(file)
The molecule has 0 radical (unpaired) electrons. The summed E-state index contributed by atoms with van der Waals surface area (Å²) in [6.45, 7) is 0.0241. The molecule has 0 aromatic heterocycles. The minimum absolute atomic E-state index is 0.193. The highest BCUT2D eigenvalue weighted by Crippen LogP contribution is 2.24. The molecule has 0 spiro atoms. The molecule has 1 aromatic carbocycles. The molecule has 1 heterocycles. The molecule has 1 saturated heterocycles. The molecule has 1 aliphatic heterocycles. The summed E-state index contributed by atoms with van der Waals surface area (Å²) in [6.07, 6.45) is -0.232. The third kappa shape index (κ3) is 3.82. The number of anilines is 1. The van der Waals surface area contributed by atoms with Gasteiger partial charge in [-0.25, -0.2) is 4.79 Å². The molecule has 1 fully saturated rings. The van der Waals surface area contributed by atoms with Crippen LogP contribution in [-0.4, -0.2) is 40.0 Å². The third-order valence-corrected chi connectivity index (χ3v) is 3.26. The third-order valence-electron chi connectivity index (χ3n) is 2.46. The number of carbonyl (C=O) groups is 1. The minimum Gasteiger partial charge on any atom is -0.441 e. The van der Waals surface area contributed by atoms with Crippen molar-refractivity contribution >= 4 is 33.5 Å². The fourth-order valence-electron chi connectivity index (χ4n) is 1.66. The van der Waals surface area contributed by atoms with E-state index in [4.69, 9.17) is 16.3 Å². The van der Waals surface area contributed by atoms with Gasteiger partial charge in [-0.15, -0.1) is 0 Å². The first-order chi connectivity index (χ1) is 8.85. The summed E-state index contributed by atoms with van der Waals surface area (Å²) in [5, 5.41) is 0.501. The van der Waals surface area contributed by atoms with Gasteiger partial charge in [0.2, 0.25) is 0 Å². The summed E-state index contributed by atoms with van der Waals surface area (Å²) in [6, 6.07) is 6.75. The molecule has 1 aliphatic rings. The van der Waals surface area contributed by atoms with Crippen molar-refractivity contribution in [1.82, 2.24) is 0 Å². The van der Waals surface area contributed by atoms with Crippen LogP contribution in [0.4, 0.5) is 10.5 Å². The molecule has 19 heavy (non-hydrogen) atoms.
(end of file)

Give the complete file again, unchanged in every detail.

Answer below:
The molecule has 0 radical (unpaired) electrons. The summed E-state index contributed by atoms with van der Waals surface area (Å²) in [6.45, 7) is 0.0241. The molecule has 0 aromatic heterocycles. The minimum absolute atomic E-state index is 0.193. The highest BCUT2D eigenvalue weighted by Crippen LogP contribution is 2.24. The molecule has 0 spiro atoms. The molecule has 1 aromatic carbocycles. The molecule has 1 heterocycles. The molecule has 1 saturated heterocycles. The molecule has 1 aliphatic heterocycles. The summed E-state index contributed by atoms with van der Waals surface area (Å²) in [6.07, 6.45) is -0.232. The third kappa shape index (κ3) is 3.82. The number of anilines is 1. The van der Waals surface area contributed by atoms with Gasteiger partial charge in [-0.25, -0.2) is 4.79 Å². The molecule has 1 fully saturated rings. The van der Waals surface area contributed by atoms with Crippen LogP contribution in [-0.4, -0.2) is 40.0 Å². The third-order valence-corrected chi connectivity index (χ3v) is 3.26. The third-order valence-electron chi connectivity index (χ3n) is 2.46. The number of carbonyl (C=O) groups is 1. The minimum Gasteiger partial charge on any atom is -0.441 e. The van der Waals surface area contributed by atoms with Crippen molar-refractivity contribution >= 4 is 33.5 Å². The fourth-order valence-electron chi connectivity index (χ4n) is 1.66. The van der Waals surface area contributed by atoms with E-state index in [4.69, 9.17) is 16.3 Å². The van der Waals surface area contributed by atoms with Gasteiger partial charge in [-0.15, -0.1) is 0 Å². The first-order chi connectivity index (χ1) is 8.85. The summed E-state index contributed by atoms with van der Waals surface area (Å²) in [5, 5.41) is 0.501. The van der Waals surface area contributed by atoms with Gasteiger partial charge in [0.2, 0.25) is 0 Å². The summed E-state index contributed by atoms with van der Waals surface area (Å²) in [6, 6.07) is 6.75. The molecule has 1 aliphatic rings. The van der Waals surface area contributed by atoms with Crippen molar-refractivity contribution in [1.82, 2.24) is 0 Å². The van der Waals surface area contributed by atoms with Crippen LogP contribution in [0.4, 0.5) is 10.5 Å². The molecule has 19 heavy (non-hydrogen) atoms.